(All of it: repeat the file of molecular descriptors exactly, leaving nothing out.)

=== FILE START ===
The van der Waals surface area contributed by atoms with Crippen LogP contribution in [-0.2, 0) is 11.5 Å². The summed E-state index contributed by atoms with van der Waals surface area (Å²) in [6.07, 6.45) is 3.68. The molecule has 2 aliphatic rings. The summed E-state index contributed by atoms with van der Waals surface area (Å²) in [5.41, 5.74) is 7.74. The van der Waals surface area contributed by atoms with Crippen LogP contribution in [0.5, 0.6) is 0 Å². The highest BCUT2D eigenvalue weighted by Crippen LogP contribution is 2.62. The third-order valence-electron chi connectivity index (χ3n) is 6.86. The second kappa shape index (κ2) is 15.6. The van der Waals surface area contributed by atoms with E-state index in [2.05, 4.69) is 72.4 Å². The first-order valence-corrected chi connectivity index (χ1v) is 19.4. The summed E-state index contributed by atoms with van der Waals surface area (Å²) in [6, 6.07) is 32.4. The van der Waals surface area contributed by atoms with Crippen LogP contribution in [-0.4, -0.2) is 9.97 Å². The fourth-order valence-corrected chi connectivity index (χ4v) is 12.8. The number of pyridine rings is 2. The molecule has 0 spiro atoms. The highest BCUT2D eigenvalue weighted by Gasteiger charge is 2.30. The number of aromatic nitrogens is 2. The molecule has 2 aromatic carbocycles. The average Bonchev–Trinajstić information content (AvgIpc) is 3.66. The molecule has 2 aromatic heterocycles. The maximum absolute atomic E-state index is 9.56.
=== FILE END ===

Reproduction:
The van der Waals surface area contributed by atoms with Crippen LogP contribution in [-0.2, 0) is 11.5 Å². The summed E-state index contributed by atoms with van der Waals surface area (Å²) in [6.07, 6.45) is 3.68. The molecule has 2 aliphatic rings. The summed E-state index contributed by atoms with van der Waals surface area (Å²) in [5.41, 5.74) is 7.74. The van der Waals surface area contributed by atoms with Crippen LogP contribution in [0.5, 0.6) is 0 Å². The highest BCUT2D eigenvalue weighted by Crippen LogP contribution is 2.62. The third-order valence-electron chi connectivity index (χ3n) is 6.86. The second kappa shape index (κ2) is 15.6. The van der Waals surface area contributed by atoms with E-state index in [2.05, 4.69) is 72.4 Å². The first-order valence-corrected chi connectivity index (χ1v) is 19.4. The summed E-state index contributed by atoms with van der Waals surface area (Å²) in [6, 6.07) is 32.4. The van der Waals surface area contributed by atoms with Crippen LogP contribution in [-0.4, -0.2) is 9.97 Å². The fourth-order valence-corrected chi connectivity index (χ4v) is 12.8. The number of pyridine rings is 2. The molecule has 0 spiro atoms. The highest BCUT2D eigenvalue weighted by Gasteiger charge is 2.30. The number of aromatic nitrogens is 2. The molecule has 2 aromatic carbocycles. The average Bonchev–Trinajstić information content (AvgIpc) is 3.66. The molecule has 2 aromatic heterocycles. The maximum absolute atomic E-state index is 9.56.